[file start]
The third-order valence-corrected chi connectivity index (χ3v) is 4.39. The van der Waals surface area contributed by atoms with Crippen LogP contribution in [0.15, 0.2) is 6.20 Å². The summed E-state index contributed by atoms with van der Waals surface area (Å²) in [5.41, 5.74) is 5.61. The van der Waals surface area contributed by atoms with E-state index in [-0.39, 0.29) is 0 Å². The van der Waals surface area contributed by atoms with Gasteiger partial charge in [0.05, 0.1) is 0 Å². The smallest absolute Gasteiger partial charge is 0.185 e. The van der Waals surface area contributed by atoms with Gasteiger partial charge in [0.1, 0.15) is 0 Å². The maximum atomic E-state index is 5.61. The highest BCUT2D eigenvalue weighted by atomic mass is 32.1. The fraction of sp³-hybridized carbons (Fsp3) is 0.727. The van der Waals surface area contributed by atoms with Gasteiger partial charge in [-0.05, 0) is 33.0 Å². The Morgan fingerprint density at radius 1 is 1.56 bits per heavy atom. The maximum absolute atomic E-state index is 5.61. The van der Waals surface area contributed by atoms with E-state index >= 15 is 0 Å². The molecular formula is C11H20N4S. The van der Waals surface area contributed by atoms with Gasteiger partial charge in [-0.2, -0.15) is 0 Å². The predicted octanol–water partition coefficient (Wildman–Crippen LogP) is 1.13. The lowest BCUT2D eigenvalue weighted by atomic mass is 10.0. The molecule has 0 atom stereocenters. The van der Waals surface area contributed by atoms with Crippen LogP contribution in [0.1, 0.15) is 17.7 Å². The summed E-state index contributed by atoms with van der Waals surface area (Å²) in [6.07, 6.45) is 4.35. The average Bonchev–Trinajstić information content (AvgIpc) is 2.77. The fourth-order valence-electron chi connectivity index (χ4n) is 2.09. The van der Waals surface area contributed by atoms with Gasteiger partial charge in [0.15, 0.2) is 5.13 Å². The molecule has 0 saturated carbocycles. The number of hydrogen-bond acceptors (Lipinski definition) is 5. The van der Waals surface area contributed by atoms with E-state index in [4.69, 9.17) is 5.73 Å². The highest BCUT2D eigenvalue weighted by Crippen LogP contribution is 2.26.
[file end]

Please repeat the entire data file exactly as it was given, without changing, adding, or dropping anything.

The third-order valence-corrected chi connectivity index (χ3v) is 4.39. The van der Waals surface area contributed by atoms with Crippen LogP contribution in [0.15, 0.2) is 6.20 Å². The summed E-state index contributed by atoms with van der Waals surface area (Å²) in [5.41, 5.74) is 5.61. The van der Waals surface area contributed by atoms with E-state index in [-0.39, 0.29) is 0 Å². The van der Waals surface area contributed by atoms with Gasteiger partial charge in [0.05, 0.1) is 0 Å². The smallest absolute Gasteiger partial charge is 0.185 e. The van der Waals surface area contributed by atoms with Gasteiger partial charge in [0.1, 0.15) is 0 Å². The maximum atomic E-state index is 5.61. The highest BCUT2D eigenvalue weighted by atomic mass is 32.1. The fraction of sp³-hybridized carbons (Fsp3) is 0.727. The van der Waals surface area contributed by atoms with Gasteiger partial charge in [-0.05, 0) is 33.0 Å². The Morgan fingerprint density at radius 1 is 1.56 bits per heavy atom. The maximum absolute atomic E-state index is 5.61. The van der Waals surface area contributed by atoms with E-state index >= 15 is 0 Å². The molecular formula is C11H20N4S. The van der Waals surface area contributed by atoms with Gasteiger partial charge in [-0.2, -0.15) is 0 Å². The predicted octanol–water partition coefficient (Wildman–Crippen LogP) is 1.13. The lowest BCUT2D eigenvalue weighted by atomic mass is 10.0. The molecule has 0 atom stereocenters. The van der Waals surface area contributed by atoms with Crippen LogP contribution in [0.1, 0.15) is 17.7 Å². The summed E-state index contributed by atoms with van der Waals surface area (Å²) in [6.07, 6.45) is 4.35. The average Bonchev–Trinajstić information content (AvgIpc) is 2.77. The fourth-order valence-electron chi connectivity index (χ4n) is 2.09. The van der Waals surface area contributed by atoms with Gasteiger partial charge in [0.15, 0.2) is 5.13 Å². The molecule has 0 saturated carbocycles. The number of hydrogen-bond acceptors (Lipinski definition) is 5. The van der Waals surface area contributed by atoms with E-state index in [4.69, 9.17) is 5.73 Å². The highest BCUT2D eigenvalue weighted by Crippen LogP contribution is 2.26.